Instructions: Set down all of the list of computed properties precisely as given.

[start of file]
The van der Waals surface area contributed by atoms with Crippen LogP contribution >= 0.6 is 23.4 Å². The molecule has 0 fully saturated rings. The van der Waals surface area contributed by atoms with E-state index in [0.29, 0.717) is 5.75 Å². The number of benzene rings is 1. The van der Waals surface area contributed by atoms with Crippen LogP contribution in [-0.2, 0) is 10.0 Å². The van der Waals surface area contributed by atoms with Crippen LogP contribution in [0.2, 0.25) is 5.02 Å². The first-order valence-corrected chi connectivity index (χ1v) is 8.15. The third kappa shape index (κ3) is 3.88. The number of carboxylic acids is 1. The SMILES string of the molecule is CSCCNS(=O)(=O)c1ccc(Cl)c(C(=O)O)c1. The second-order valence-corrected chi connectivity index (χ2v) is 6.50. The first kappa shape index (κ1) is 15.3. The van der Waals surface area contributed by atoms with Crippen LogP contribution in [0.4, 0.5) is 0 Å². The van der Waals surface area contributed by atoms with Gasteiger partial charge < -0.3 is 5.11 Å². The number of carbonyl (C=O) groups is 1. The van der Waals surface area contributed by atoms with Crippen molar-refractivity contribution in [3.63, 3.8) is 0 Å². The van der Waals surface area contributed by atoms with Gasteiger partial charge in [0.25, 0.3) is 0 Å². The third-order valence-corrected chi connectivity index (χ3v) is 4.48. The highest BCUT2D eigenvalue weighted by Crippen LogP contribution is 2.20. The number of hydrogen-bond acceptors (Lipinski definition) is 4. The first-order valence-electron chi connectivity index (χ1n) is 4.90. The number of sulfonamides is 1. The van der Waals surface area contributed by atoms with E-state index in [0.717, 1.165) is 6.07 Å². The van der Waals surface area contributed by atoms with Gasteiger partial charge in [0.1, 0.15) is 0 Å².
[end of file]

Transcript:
The van der Waals surface area contributed by atoms with Crippen LogP contribution >= 0.6 is 23.4 Å². The molecule has 0 fully saturated rings. The van der Waals surface area contributed by atoms with E-state index in [0.29, 0.717) is 5.75 Å². The number of benzene rings is 1. The van der Waals surface area contributed by atoms with Crippen LogP contribution in [-0.2, 0) is 10.0 Å². The van der Waals surface area contributed by atoms with Crippen LogP contribution in [0.2, 0.25) is 5.02 Å². The first-order valence-corrected chi connectivity index (χ1v) is 8.15. The third kappa shape index (κ3) is 3.88. The number of carboxylic acids is 1. The SMILES string of the molecule is CSCCNS(=O)(=O)c1ccc(Cl)c(C(=O)O)c1. The second-order valence-corrected chi connectivity index (χ2v) is 6.50. The first kappa shape index (κ1) is 15.3. The van der Waals surface area contributed by atoms with Crippen LogP contribution in [0.4, 0.5) is 0 Å². The van der Waals surface area contributed by atoms with Gasteiger partial charge < -0.3 is 5.11 Å². The number of carbonyl (C=O) groups is 1. The van der Waals surface area contributed by atoms with Crippen molar-refractivity contribution in [3.63, 3.8) is 0 Å². The van der Waals surface area contributed by atoms with Gasteiger partial charge in [0.25, 0.3) is 0 Å². The third-order valence-corrected chi connectivity index (χ3v) is 4.48. The highest BCUT2D eigenvalue weighted by Crippen LogP contribution is 2.20. The number of hydrogen-bond acceptors (Lipinski definition) is 4. The first-order valence-electron chi connectivity index (χ1n) is 4.90. The number of sulfonamides is 1. The van der Waals surface area contributed by atoms with E-state index in [0.717, 1.165) is 6.07 Å². The van der Waals surface area contributed by atoms with Gasteiger partial charge in [0.1, 0.15) is 0 Å².